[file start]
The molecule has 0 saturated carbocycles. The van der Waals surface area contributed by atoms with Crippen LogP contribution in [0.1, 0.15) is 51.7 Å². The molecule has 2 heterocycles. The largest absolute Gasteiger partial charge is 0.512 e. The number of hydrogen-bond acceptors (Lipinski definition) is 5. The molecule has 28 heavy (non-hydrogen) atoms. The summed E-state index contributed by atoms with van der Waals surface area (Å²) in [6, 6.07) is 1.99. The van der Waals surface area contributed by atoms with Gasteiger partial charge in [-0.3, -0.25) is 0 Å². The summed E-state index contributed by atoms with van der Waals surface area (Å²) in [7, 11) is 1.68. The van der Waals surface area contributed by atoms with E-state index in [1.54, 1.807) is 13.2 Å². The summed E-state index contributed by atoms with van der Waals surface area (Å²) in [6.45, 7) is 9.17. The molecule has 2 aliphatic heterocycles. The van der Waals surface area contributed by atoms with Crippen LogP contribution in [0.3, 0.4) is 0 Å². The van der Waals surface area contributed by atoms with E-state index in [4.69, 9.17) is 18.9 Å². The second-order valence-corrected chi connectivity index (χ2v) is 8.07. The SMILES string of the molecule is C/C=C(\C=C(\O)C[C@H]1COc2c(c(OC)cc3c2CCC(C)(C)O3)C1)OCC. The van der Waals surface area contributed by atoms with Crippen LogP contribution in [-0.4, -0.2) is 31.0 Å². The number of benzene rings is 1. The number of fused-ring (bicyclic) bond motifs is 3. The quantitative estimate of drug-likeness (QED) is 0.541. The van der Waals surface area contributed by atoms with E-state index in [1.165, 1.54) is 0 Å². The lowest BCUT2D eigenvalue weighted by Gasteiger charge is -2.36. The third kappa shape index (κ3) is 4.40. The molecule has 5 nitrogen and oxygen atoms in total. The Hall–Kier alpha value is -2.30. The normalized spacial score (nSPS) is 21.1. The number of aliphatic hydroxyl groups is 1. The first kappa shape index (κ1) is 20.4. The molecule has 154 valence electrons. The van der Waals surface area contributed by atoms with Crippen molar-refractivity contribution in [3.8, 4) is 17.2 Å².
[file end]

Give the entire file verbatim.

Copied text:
The molecule has 0 saturated carbocycles. The van der Waals surface area contributed by atoms with Crippen LogP contribution in [0.1, 0.15) is 51.7 Å². The molecule has 2 heterocycles. The largest absolute Gasteiger partial charge is 0.512 e. The number of hydrogen-bond acceptors (Lipinski definition) is 5. The molecule has 28 heavy (non-hydrogen) atoms. The summed E-state index contributed by atoms with van der Waals surface area (Å²) in [6, 6.07) is 1.99. The van der Waals surface area contributed by atoms with Gasteiger partial charge in [-0.3, -0.25) is 0 Å². The summed E-state index contributed by atoms with van der Waals surface area (Å²) in [7, 11) is 1.68. The van der Waals surface area contributed by atoms with E-state index in [1.54, 1.807) is 13.2 Å². The summed E-state index contributed by atoms with van der Waals surface area (Å²) in [6.45, 7) is 9.17. The molecule has 2 aliphatic heterocycles. The van der Waals surface area contributed by atoms with Crippen LogP contribution in [0.3, 0.4) is 0 Å². The van der Waals surface area contributed by atoms with E-state index in [4.69, 9.17) is 18.9 Å². The second-order valence-corrected chi connectivity index (χ2v) is 8.07. The SMILES string of the molecule is C/C=C(\C=C(\O)C[C@H]1COc2c(c(OC)cc3c2CCC(C)(C)O3)C1)OCC. The van der Waals surface area contributed by atoms with Crippen LogP contribution in [-0.4, -0.2) is 31.0 Å². The number of benzene rings is 1. The number of fused-ring (bicyclic) bond motifs is 3. The quantitative estimate of drug-likeness (QED) is 0.541. The van der Waals surface area contributed by atoms with E-state index in [1.165, 1.54) is 0 Å². The lowest BCUT2D eigenvalue weighted by Gasteiger charge is -2.36. The third kappa shape index (κ3) is 4.40. The molecule has 5 nitrogen and oxygen atoms in total. The Hall–Kier alpha value is -2.30. The normalized spacial score (nSPS) is 21.1. The number of aliphatic hydroxyl groups is 1. The first kappa shape index (κ1) is 20.4. The molecule has 154 valence electrons. The van der Waals surface area contributed by atoms with Crippen molar-refractivity contribution in [3.8, 4) is 17.2 Å².